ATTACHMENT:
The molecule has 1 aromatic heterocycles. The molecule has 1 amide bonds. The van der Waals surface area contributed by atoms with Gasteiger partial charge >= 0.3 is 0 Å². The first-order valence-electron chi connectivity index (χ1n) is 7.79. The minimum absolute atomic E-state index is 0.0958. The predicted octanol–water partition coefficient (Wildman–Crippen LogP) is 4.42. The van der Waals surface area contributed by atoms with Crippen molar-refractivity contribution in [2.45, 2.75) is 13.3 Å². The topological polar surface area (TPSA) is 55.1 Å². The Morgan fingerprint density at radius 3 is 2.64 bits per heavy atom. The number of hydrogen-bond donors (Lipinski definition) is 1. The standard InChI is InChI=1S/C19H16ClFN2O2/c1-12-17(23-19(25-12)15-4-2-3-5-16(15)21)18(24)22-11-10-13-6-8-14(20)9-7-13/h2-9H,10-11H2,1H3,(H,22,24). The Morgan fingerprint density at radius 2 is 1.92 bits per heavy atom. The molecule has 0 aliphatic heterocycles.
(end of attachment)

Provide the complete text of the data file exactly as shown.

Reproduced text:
The molecule has 1 aromatic heterocycles. The molecule has 1 amide bonds. The van der Waals surface area contributed by atoms with Gasteiger partial charge >= 0.3 is 0 Å². The first-order valence-electron chi connectivity index (χ1n) is 7.79. The minimum absolute atomic E-state index is 0.0958. The predicted octanol–water partition coefficient (Wildman–Crippen LogP) is 4.42. The van der Waals surface area contributed by atoms with Crippen molar-refractivity contribution in [2.45, 2.75) is 13.3 Å². The topological polar surface area (TPSA) is 55.1 Å². The Morgan fingerprint density at radius 3 is 2.64 bits per heavy atom. The number of hydrogen-bond donors (Lipinski definition) is 1. The standard InChI is InChI=1S/C19H16ClFN2O2/c1-12-17(23-19(25-12)15-4-2-3-5-16(15)21)18(24)22-11-10-13-6-8-14(20)9-7-13/h2-9H,10-11H2,1H3,(H,22,24). The Morgan fingerprint density at radius 2 is 1.92 bits per heavy atom. The molecule has 0 aliphatic heterocycles.